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(Video) Get To Know The Difference Between Dinar And Dirham!



Awareness of the importance of dinar and dirham has begun to spread to the Islamic world. It’s just that the awareness is still not complete. Probably because people are still ‘afraid’ to buy gold and silver. They are afraid to preserve Islamic law because to buy gold and silver, of course, requires large capital. But strangely, our society is not afraid to invest in stocks (capitalist stocks) whose legal status we know is illegal.

There are still some people who are confused about Dinar and Dirham. Here are some significant differences between it:

@azmanbilaji#Dinar adalah #emas, #dirham adalah #perak. #simpanemas #learnontiktok #tiktokguru #emasguru #squidgamenetflix♬ Gold – Jasmin Wagner & Blümchen
  • Dinar is gold whereas Dirham is bronze
  • Dinar and Dirham are real currencies
  • Can be used as a dowry, gift, collection, and so on
  • 10 dinar is equivalent to 42.5g gold while 10 dirham is equivalent to 29.75g bronze
  • With 1 dinar, you can buy 1 goat but with 1 dirham you can buy 1 chicken
  • Dinar is good for investment purposes while Dirham is best kept as a collection
  • The use of Dinar allows for more accurate payment of zakat
  • The rising price of gold every year will add value to the wealth of Dinar depositors
  • Inflation proof. It is better to keep Dinar and Dirham (which have value in the eyes of the sharia and in the world) than to keep paper money.

Sources: TikTok Azman BilajiDinar Matawang Sunnah


(Video) Strange Things Malaysian Soldiers Did During World War II!



World War II was a global war that lasted from 1939 to 1945. It involved the vast majority of the world’s countries including all of the great powers, forming two opposing military alliances that are the Allies and the Axis powers. In a total war directly involving more than 100 million personnel from more than 30 countries, the major participants had threw their entire economic, industrial, and scientific capabilities behind the war effort, blurring the distinction between civilian and military resources. World War II was by far the deadliest conflict in human history.

The Japanese occupied Malaya in World War II. Japanese forces attacked Singapore on December 10, 1941, and by February 15, 1941, the Japanese occupied the Malay Peninsula and Singapore. Under Japanese occupation, ethnic tensions between Malays and Chinese crystallized because Malays filled many administrative positions while the Chinese were treated harshly for their resistance activities and for supporting China’s war of resistance against the Japanese in the 1930s. For those who do not know, these are weird things Malaysian WW2 soldiers did.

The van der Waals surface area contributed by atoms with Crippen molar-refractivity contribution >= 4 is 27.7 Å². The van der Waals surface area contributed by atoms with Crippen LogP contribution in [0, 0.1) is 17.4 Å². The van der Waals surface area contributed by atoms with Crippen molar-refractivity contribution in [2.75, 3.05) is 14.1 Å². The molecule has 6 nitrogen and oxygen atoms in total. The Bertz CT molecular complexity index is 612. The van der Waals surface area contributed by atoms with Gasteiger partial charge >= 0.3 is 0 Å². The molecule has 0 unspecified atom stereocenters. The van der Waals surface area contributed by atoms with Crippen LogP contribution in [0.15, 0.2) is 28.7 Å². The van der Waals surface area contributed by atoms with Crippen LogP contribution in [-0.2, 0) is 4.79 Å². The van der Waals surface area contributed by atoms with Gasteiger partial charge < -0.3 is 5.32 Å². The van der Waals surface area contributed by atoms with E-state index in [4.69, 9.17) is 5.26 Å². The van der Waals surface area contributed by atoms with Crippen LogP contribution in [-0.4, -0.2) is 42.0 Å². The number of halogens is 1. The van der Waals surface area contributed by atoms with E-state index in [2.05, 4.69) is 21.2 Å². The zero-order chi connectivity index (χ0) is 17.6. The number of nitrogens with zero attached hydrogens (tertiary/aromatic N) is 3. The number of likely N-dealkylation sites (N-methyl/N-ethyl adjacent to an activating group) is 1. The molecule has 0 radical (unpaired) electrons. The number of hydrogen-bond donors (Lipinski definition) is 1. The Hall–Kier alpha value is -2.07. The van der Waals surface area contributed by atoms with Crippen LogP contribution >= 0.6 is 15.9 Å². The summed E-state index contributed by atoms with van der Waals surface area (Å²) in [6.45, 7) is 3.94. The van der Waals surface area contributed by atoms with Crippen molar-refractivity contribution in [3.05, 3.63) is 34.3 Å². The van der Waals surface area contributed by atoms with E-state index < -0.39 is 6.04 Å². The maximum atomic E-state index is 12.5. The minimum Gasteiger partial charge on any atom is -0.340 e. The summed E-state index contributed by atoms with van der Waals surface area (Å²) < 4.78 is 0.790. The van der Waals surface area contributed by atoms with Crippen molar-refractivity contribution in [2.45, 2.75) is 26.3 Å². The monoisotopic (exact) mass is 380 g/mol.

@wisedefiesWeird Things Malaysian WW2 Soldiers Did (Part 1) ##fyp ##foryou ##foryoupage ##ww2 ##soldiers ##malaysia ##malaysiawithpalestine ##tiktokinvasion ##funny ##comedy ##ridiculous ##insane ##weird ##foodfight ##rampage♬ original sound – Wise Defies

During that time, Platoon 7 is a platoon of volunteer soldiers under the Malayan Volunteer Infantry (MVI). In the year 1941, the entire army was under Refresher Training. At this time, the soldiers were given eggs to eat however this was assorted based on some races. The Malays were given duck eggs while the other races were given chicken eggs. An unsatisfied soldier known as Private Muhd. Judin started a boycott by refusing to eat the duck eggs which grew among the Malay men. This was when something unexpected happened. All the Malay soldiers went on a food fight by throwing duck eggs everywhere. The matter was brought up to a Major before reaching out to the Sultan of Perak who was able to convince the dissatisfied men to be at peace with duck eggs.

@wisedefiesWeird Things Malaysian WW2 Soldiers Did (Part 2) ##fyp ##foryou ##foryoupage ##ww2 ##soldiers ##malaysia ##malaysiawithpalestine ##tiktokinvasion ##funny ##comedy ##ridiculous ##insane ##weird ##foodfight ##rampage♬ original sound – Wise Defies

Another story based on Platoon 7 that is a platoon of volunteer soldiers under the Malayan Volunteer Infantry (MVI). In 1941, the Japanese advanced into Malaya having Platoon 7 scattered across Perak. The British had been defeated with additional rumors of Japanese spies that infiltrated the North of Perak that increased the nerves of the Malayan soldiers. Their sleeping hours grew shorter, uniforms were told to be worn at all times to be ready for action at any time. On one night, the entire barracks had awoken to gunfire. Apparently, Private Abu Bakar bin Alang Mohd had accidentally fired his gun while asleep that hit a soldier’s bed and a water bottle. Fortunately, the bed of Private Mohd Tahir was empty as he was not on it. Both soldiers went to trial in military court for their recklessness.

Sources: TikTok Wise Defies.

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(Video) Know This! Actors Who Played The Hero And The Villain In The Same Movie!